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Prep Sports

What will cross country look like for high school teams this fall?

Boys break free from the startling line during the Fox Valley Conference cross country meet at Plato Park on Oct. 19, 2019 in Elgin.
Boys break free from the startling line during the Fox Valley Conference cross country meet at Plato Park on Oct. 19, 2019 in Elgin.

Cross country coaches breathed a collective sigh of relief last week when the IHSA announced its plan to move forward with their sport this fall, along with boys and girls golf, girls tennis and girls swimming, amid the COVID-19 pandemic.

Coaches and athletic directors are now scrambling to remake schedules under the IHSA’s guidelines, knowing the big invitationals each Saturday will not happen and that the postseason series is still in doubt.

Still, the consensus seems to be that a truncated season is better than no season at all.

“Whatever we have is more than nothing,” Jacobs boys and girls cross country coach Kevin Christian said. “So I’m going to take it. After track season (not happening), I’ll take anything.”

The IHSA ended its activities because of the virus in mid-March, just before the Classes 1A and 2A Boys Basketball State Tournaments and as Classes 3A and 4A boys basketball teams prepared for their sectional championships.

Eventually, the spring sports were canceled as the risk of spreading the coronavirus halted all sports at all levels.

The IHSA moved football, girls volleyball and boys soccer to the spring, but kept cross country and three other fall sports, deemed as lower risk for spreading COVID-19, at their usual spots.

On Friday, the IHSA released further guidelines for each of the four fall sports. Regarding cross country, the IHSA is encouraging schools to host dual and triangular meets, which would be most effective at ensuring social distancing and smaller groups.

Practices can start on Monday, the first races can be on Aug. 24 and the end of the season will be on Oct. 24. It is yet to be determined if there will be a state series, but the IHSA recommended that teams keep the Oct. 24 date open for a potential state series event.

The IHSA did address the prospect of hosting larger meets, although will limit those to 50 runners per race. “If schools have scheduled large meets such as invitationals or anything larger than a triangular, then again, hosts must ensure that ALL event attendees are held to capacity guidelines in IHSA Return to Play Phase 4 as well as this document (i.e. combined total of no more than 50 student participants, coaches, officials and timers per race).”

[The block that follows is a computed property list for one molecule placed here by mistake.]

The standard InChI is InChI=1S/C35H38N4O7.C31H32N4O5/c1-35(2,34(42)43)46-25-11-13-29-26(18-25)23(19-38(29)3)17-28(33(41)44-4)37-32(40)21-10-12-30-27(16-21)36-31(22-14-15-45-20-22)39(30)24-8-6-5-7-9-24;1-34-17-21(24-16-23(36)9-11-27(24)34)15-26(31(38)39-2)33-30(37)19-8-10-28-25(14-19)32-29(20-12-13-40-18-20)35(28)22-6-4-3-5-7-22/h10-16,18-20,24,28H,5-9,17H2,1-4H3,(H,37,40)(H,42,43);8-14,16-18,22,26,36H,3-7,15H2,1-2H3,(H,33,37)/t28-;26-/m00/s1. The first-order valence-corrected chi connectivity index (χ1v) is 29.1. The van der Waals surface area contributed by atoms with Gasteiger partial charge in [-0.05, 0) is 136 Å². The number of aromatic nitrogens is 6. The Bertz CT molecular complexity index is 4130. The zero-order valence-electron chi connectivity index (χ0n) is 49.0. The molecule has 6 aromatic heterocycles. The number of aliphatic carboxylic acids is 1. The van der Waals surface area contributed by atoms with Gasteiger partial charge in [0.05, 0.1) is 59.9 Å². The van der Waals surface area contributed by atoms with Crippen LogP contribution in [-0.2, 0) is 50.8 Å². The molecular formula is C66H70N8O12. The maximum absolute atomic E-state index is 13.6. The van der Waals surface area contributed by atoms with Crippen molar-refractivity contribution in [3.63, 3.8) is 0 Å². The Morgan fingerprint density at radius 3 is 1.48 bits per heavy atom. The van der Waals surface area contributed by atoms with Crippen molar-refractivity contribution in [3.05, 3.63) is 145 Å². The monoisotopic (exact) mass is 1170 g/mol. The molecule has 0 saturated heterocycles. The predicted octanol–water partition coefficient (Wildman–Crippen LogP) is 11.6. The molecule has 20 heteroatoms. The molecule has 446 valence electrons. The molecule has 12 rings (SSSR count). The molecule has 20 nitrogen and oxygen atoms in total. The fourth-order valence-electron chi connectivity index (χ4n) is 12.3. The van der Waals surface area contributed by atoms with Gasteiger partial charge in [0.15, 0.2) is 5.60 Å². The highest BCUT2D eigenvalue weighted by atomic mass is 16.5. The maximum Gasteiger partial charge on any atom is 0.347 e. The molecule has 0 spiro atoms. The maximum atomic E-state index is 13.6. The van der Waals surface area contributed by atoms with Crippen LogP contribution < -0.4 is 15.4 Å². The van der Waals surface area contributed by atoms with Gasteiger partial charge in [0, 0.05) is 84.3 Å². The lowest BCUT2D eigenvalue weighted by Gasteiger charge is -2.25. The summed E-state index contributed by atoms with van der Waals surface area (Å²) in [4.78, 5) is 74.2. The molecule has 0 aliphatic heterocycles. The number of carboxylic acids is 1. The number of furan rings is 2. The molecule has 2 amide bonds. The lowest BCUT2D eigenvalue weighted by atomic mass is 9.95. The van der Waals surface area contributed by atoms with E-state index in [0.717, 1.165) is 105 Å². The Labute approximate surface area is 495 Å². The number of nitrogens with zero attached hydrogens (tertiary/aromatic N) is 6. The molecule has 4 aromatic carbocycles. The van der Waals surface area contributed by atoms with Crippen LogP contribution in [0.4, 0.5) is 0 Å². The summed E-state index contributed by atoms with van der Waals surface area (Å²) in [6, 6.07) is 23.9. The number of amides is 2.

Also, the IHSA wrote this regarding multiple races: “If multiple races will occur at a site, then those participating in the race can only be in the vicinity of the racecourse during their scheduled time specified by the meet manager. Once that time expires, participants must vacate the racecourse area.” The IHSA clarified that vacating means student participants have either left the premises or are in a location that is completely removed from the event.

It will make it difficult to host the larger meets on Saturdays, which is where runners see the best competition, but it is something.

“It was so stagnant for the past few months, training and now knowing if there were going to be any track meets,” said Marian Central senior Peter Walsdorf, a Class 2A All-State cross country runner last fall. “When there was not, you still had that motivation for the fall, but you’re not sure about it. I was excited something was happening, even though it’s going to be different.”

Rock Falls boys and girls cross country coach Mark Truesdell experienced mixed emotions about the news. The Rockets will not get to host their invitational which usually opens each year.

“At first you’re super-excited that it’s going to happen,” Truesdell said. “Then, (the IHSA) started giving you the parameters and it was like ‘Is this any better?’ I’m trying to stay positive. At least we can do it. My kids ran all summer. We keep telling them, ‘Hey, there’s a purpose to this.’ The positive is that we have a purpose. We have a season.”